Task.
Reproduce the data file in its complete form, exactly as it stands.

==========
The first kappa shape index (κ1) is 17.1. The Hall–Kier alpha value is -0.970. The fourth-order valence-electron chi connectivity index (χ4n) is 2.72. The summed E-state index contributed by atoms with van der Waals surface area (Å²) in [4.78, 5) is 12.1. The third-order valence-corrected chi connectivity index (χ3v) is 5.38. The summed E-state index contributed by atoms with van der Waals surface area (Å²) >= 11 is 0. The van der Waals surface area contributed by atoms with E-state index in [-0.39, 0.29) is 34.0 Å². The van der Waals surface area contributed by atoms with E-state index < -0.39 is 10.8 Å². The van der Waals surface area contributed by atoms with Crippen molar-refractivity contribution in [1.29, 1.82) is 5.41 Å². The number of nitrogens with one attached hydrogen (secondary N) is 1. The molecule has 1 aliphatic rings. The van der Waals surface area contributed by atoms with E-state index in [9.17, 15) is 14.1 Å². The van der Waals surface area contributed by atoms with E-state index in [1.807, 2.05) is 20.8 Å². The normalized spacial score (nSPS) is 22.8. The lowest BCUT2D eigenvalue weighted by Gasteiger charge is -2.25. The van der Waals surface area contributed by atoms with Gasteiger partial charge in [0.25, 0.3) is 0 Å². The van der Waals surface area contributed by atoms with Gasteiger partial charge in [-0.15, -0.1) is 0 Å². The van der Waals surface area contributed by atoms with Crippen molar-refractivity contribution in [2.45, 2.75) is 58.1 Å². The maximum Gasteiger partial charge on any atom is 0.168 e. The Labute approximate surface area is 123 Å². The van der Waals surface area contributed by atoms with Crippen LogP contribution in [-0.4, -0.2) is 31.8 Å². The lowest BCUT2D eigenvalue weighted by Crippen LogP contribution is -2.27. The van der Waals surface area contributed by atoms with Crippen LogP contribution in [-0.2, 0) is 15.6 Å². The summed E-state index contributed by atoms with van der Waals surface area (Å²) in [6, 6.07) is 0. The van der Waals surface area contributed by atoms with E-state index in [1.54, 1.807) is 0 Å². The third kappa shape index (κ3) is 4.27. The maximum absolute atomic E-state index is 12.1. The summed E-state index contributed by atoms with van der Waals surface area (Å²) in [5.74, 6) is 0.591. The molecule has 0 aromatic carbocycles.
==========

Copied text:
The first kappa shape index (κ1) is 17.1. The Hall–Kier alpha value is -0.970. The fourth-order valence-electron chi connectivity index (χ4n) is 2.72. The summed E-state index contributed by atoms with van der Waals surface area (Å²) in [4.78, 5) is 12.1. The third-order valence-corrected chi connectivity index (χ3v) is 5.38. The summed E-state index contributed by atoms with van der Waals surface area (Å²) >= 11 is 0. The van der Waals surface area contributed by atoms with E-state index in [-0.39, 0.29) is 34.0 Å². The van der Waals surface area contributed by atoms with E-state index < -0.39 is 10.8 Å². The van der Waals surface area contributed by atoms with Crippen molar-refractivity contribution in [1.29, 1.82) is 5.41 Å². The number of nitrogens with one attached hydrogen (secondary N) is 1. The molecule has 1 aliphatic rings. The van der Waals surface area contributed by atoms with E-state index in [9.17, 15) is 14.1 Å². The van der Waals surface area contributed by atoms with E-state index in [1.807, 2.05) is 20.8 Å². The normalized spacial score (nSPS) is 22.8. The lowest BCUT2D eigenvalue weighted by Gasteiger charge is -2.25. The van der Waals surface area contributed by atoms with Gasteiger partial charge in [0.25, 0.3) is 0 Å². The van der Waals surface area contributed by atoms with Gasteiger partial charge in [-0.15, -0.1) is 0 Å². The van der Waals surface area contributed by atoms with Crippen molar-refractivity contribution in [2.45, 2.75) is 58.1 Å². The maximum Gasteiger partial charge on any atom is 0.168 e. The Labute approximate surface area is 123 Å². The van der Waals surface area contributed by atoms with Crippen LogP contribution in [-0.4, -0.2) is 31.8 Å². The lowest BCUT2D eigenvalue weighted by Crippen LogP contribution is -2.27. The van der Waals surface area contributed by atoms with Crippen LogP contribution in [-0.2, 0) is 15.6 Å². The summed E-state index contributed by atoms with van der Waals surface area (Å²) in [6, 6.07) is 0. The van der Waals surface area contributed by atoms with E-state index in [1.54, 1.807) is 0 Å². The third kappa shape index (κ3) is 4.27. The maximum absolute atomic E-state index is 12.1. The summed E-state index contributed by atoms with van der Waals surface area (Å²) in [5.74, 6) is 0.591. The molecule has 0 aromatic carbocycles.